Verbal reasoning is a test of skill, rather than knowledge. It measures how well someone can think, communicate and solve problems using words.
Most 11 plus exams (including GL Assessment and CEM) include verbal reasoning tests. If there isn't a specific verbal reasoning paper, your child's potential will still be assessed with other questions.
This skill isn't taught at school so children will benefit from practice at home. Keep reading to find out more about how you can introduce your child to verbal reasoning in day-to-day life.
The key skills involved are:
Your child will already have some ingrained ability for verbal reasoning. Humans begin to develop cognitive skills, such as logic and the ability to identify connections, between the ages of two and three. The frequent 'why?' questions can be tiresome for parents but show that your child is learning to process information!
In the 11 plus exam, verbal reasoning tests children's potential for critical thinking. It is also a measure of general intelligence – the basis of all selective school entry tests.
Watch the video below to discover tips for 11 plus verbal reasoning preparation.
Verbal reasoning is a measure of our ability to understand and engage with language (i.e. written and spoken information). Non-verbal reasoning is the ability to understand and analyse visual information. This includes shapes, diagrams, graphs, maps and pictures.
Both verbal and non-verbal reasoning need great attention to detail, as well as the ability to solve problems and apply logic.
Check out our guide to exam preparation for common question types and examples. You may also wish to watch our webinar on supporting your child's reasoning skills.
Our top tips below will help your child develop techniques to tackle these questions. You may also wish to explore the resources linked at the bottom of this page.
As verbal reasoning involves words, being able to read and process written information is essential. If your child isn't much of a reader yet, take a look at our ways to engage your child with reading as a starting point.
Once they are reading regularly, encourage your child to read widely. This means reading fiction and non-fiction across plenty of genres, and by authors with different writing styles. Spotting the nuances in writing will help your child improve their comprehension skills, expand their vocabulary and gain more general knowledge.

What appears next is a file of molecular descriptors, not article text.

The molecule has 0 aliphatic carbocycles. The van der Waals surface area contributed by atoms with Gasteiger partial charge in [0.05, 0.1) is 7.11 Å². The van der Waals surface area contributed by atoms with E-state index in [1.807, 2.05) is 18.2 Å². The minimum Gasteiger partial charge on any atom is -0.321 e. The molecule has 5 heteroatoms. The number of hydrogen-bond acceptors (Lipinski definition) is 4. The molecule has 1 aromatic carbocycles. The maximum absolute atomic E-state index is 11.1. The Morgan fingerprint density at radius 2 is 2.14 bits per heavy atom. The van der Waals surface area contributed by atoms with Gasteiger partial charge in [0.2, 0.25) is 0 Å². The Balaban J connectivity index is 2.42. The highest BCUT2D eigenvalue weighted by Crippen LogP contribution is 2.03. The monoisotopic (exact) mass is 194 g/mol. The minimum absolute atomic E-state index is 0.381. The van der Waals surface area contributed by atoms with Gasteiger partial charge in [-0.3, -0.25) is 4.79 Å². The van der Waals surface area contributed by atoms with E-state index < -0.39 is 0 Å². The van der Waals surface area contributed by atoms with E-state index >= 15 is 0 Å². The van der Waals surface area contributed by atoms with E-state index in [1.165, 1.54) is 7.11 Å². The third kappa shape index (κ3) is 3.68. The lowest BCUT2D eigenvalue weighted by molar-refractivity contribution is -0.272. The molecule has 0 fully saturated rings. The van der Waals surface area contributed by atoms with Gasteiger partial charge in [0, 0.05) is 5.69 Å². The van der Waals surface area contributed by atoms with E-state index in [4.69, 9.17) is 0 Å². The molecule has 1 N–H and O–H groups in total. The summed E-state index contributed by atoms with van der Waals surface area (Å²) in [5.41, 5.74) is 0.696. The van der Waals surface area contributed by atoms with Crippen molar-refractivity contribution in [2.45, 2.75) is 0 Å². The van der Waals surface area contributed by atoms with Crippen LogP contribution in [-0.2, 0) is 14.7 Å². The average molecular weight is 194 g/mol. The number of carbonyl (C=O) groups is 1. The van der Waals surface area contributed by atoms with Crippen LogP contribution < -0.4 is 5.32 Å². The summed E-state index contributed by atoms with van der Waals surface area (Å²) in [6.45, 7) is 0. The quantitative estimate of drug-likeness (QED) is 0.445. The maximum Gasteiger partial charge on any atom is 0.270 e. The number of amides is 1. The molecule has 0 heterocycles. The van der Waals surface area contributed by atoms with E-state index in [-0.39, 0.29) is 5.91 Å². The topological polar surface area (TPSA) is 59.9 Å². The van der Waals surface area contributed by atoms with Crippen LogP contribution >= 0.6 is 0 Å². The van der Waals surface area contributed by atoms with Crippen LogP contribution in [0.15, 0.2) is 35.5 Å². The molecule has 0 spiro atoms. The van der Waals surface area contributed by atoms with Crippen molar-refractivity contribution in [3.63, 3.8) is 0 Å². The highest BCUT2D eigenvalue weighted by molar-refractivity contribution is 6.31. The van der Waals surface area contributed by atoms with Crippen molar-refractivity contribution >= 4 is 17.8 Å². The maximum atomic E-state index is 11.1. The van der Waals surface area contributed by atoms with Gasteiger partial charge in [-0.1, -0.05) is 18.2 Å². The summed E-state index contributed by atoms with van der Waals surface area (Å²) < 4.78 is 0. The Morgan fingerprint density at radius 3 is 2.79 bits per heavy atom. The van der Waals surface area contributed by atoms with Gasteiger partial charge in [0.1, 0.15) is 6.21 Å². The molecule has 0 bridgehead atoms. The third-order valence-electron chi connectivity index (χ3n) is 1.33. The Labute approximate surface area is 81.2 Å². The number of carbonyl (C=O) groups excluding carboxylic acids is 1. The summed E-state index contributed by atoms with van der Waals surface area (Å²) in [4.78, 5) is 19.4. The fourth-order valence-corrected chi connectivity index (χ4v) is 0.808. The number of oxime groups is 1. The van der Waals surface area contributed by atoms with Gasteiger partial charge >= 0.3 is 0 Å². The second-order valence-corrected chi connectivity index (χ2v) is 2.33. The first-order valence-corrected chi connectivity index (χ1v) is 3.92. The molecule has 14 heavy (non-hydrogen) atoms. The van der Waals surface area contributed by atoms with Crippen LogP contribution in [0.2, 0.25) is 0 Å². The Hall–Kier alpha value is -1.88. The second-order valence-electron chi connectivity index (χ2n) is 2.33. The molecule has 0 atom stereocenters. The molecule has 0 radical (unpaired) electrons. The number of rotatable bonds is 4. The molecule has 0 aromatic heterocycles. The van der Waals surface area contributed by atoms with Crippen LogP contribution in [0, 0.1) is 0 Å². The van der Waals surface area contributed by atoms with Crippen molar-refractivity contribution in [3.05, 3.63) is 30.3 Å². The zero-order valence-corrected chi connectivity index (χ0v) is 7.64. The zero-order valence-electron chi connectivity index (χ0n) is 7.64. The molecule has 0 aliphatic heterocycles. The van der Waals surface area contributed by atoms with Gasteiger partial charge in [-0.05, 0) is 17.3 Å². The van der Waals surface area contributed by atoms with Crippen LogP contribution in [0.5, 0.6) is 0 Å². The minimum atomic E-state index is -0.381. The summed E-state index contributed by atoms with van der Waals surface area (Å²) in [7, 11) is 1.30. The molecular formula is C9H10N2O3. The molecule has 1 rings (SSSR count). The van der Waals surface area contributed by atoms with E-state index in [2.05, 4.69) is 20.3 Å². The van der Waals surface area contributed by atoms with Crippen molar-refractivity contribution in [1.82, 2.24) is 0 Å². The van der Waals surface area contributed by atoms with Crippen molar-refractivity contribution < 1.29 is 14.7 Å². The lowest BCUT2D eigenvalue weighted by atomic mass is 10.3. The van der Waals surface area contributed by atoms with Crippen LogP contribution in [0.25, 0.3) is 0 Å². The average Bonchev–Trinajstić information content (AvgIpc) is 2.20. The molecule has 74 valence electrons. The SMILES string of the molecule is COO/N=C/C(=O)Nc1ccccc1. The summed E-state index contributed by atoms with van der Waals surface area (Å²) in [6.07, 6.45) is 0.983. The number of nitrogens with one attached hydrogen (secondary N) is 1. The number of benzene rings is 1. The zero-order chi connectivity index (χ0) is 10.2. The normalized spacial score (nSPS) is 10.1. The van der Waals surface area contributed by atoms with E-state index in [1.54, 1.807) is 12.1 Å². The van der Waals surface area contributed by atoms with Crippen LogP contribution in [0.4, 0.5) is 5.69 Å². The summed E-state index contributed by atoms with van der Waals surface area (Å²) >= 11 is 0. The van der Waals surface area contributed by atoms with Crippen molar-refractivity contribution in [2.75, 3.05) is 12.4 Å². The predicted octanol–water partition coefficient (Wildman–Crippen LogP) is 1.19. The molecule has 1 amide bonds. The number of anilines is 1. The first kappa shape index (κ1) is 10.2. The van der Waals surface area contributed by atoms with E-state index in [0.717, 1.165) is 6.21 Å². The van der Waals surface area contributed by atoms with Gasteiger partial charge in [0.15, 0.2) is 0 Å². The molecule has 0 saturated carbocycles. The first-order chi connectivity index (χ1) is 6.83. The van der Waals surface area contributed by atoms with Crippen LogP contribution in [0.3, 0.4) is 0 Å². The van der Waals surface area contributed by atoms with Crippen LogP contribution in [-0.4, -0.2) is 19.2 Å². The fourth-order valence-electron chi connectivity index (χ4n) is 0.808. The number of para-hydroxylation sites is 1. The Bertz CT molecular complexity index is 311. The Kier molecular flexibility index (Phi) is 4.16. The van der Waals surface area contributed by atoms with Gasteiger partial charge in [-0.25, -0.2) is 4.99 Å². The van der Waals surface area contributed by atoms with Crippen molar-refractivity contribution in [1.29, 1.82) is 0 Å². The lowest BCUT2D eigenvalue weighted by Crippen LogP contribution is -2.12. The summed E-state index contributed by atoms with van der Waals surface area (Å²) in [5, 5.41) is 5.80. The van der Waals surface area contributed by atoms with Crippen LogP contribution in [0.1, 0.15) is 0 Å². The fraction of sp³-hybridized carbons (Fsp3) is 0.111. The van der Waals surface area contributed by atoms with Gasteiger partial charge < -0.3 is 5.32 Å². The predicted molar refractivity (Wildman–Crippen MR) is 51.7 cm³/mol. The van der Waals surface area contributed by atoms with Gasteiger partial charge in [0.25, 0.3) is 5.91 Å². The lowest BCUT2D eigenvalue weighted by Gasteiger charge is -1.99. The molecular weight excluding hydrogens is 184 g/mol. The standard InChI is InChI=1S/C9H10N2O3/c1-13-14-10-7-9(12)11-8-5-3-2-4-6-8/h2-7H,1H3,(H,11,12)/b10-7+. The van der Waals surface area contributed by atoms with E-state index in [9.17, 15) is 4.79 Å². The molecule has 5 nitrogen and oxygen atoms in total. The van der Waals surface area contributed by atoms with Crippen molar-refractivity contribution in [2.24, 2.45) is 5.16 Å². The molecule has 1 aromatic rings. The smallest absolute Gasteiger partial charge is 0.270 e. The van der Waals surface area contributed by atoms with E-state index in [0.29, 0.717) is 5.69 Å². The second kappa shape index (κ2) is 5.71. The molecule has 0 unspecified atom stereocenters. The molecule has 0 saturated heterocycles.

If you're looking for some new reading material for your child, why not download our recommended reading lists?
Did you know that children learn over 1,000 new words each year?
Verbal reasoning tests will often ask children to spot the odd one out in a group of words or identify homophones (words that have a similar meaning). Having a good vocabulary is important to help children understand what the words mean.
In the example below, the two words in each set of brackets are similar to one word in the answers. Children need to select the correct word from the multiple-choice options.
Make learning new words fun with word games such as Scrabble and Bananagrams. If your child prefers to play alone, crosswords and word searches are also great ways to build their vocabulary.
Phonological awareness means being able to understand the sound structure of words. One of the common question types that comes up on 11 plus verbal reasoning exams is choosing singular words that, when combined, create a new word.
Work with your child on developing phonological awareness by playing rhyming games (e.g. "Can you guess what I'm wearing? It rhymes with cat") and writing poems or even songs together.
Verbal reasoning tests will almost always require children to solve a code. This might be cracking letter codes, number-based codes or unscrambling an anagram.
Applying logic is key to answering these types of questions. Your child can practise solving word problems with fun code-breaking puzzles online. They can also improve their numerical reasoning with sudoku.
For some example verbal reasoning questions, download your free sample 11 plus question packs below:
It might sound simple, but knowing the English alphabet back to front is vital for success!
Sequences using letters are common types of questions in a verbal reasoning test. Test your child on their alphabet knowledge by asking them to recite it from a random letter (e.g. start with J, rather than A). Go one step further and ask them to recite it backwards from Z to A.
If you're still looking for ways to introduce your child to verbal reasoning, why not try Atom Nucleus?
Atom Nucleus is an online learning platform with over 90,000 teacher-written questions. Children can answer real exam questions, work through practice papers (mock tests) and learn from engaging Live Lessons.
Our adaptive technology personalises your child's learning journey to help them prepare for the 11 plus. We also cover every question type known across the 11 plus verbal reasoning exams.
Start your 5 day free trial today to see your child's verbal reasoning skills improve!
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